Take out port to lower resonant frequency

Richard Stringer

Sophomore
Jan 13, 2011
124
0
16
Boston, Lincolnshire, UK
Hi ya guys I have four Wharfedale Delta 218B dual 18" subs and i've been using them for years and like them but they struggle with very low bass so I was thinking about taking out two ports in each driver chamber and then sealing up the ports and changing the drivers with RCF L18P400 drivers instead. I can't afford subs with lower bass so would taking out two ports and then sealing up the front holes of the ports enable the bass to be deeper? Or could I just seal up two ports without taking the port out?

Here are the subs in the photo below and as you can see they have four ports per driver which are big and not very deep so regardless of what the specs say they're about -3db at 50hz.

 

Randy Gartner

Junior
Jan 12, 2011
443
16
18
67
Pennsylvania
randygartnersound.com
There is so much involved in designing a speaker cabinet. The cabinet volume and the ports are designed around the particular driver you are using. You need to look at the specs for the new speakers you want to use to see if they will work in the cabinets you have. There are a few books and some online articles that you may want to look at so you have a better understanding of what a port is for and how they are used in tuning the cabinet for certain frequency response.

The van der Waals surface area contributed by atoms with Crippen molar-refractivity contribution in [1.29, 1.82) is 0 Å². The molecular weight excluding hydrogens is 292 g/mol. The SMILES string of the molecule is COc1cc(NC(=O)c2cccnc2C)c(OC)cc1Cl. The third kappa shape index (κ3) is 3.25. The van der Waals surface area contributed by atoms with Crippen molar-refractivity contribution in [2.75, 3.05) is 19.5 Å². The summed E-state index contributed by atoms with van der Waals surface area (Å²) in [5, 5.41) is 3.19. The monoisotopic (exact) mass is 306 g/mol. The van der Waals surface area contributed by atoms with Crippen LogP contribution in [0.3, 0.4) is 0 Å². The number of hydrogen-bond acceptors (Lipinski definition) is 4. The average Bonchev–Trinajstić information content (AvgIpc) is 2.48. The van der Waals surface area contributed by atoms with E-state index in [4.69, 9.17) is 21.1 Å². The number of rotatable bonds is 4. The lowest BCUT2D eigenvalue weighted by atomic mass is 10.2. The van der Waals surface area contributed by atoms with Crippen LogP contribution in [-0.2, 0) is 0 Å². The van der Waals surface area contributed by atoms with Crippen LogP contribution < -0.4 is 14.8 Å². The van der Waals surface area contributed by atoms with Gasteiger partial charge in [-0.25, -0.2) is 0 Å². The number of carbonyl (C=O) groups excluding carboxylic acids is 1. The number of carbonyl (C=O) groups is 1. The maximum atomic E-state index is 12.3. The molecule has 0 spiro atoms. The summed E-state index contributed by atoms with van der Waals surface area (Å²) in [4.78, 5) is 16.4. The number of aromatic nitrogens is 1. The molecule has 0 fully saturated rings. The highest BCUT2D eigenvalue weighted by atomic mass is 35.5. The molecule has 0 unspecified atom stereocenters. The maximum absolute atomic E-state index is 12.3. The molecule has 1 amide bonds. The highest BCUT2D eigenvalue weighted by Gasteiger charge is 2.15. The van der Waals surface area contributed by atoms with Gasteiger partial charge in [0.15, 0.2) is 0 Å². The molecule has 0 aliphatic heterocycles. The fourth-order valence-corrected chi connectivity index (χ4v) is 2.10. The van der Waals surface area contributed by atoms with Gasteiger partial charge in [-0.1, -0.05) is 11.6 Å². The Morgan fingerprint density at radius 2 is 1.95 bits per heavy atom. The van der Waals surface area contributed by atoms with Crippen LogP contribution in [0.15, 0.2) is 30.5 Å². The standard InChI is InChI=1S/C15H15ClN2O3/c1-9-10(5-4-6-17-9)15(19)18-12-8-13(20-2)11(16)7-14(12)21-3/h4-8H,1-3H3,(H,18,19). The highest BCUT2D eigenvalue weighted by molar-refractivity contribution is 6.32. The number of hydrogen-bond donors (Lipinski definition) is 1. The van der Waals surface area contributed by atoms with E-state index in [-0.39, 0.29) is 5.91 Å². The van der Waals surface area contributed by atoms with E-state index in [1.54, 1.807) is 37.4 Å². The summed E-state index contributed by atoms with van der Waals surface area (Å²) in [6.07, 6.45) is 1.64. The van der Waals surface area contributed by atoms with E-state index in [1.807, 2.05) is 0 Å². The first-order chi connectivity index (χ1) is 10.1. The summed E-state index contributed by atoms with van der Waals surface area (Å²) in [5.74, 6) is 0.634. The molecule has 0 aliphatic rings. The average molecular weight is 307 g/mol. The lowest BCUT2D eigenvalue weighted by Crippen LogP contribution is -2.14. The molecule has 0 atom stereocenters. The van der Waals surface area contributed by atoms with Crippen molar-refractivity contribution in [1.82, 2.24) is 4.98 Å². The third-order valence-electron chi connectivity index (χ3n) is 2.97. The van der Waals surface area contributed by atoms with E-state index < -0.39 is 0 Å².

Oct 25, 2018
37
2
8
57
Bideford, Devon. UK
Blanking off two ports will indeed reduce the resonant frequency of the box. It will also halve the port area (and triangular ports are about as bad as they get anyway) thus reducing port output, whilst dramatically increasing port distortion and compression. The upshot of the modification you suggest will be greatly reduced output just where you want it! An 18" in a little box like that cannot ever go particularly low anyway. There's just no getting away from the physics...
Triangular ports are made for one reason; well, possibly two - cheapness and/or ignorance. Please folks, don't do it. There are plenty of good papers on the 'net showing how it should be done.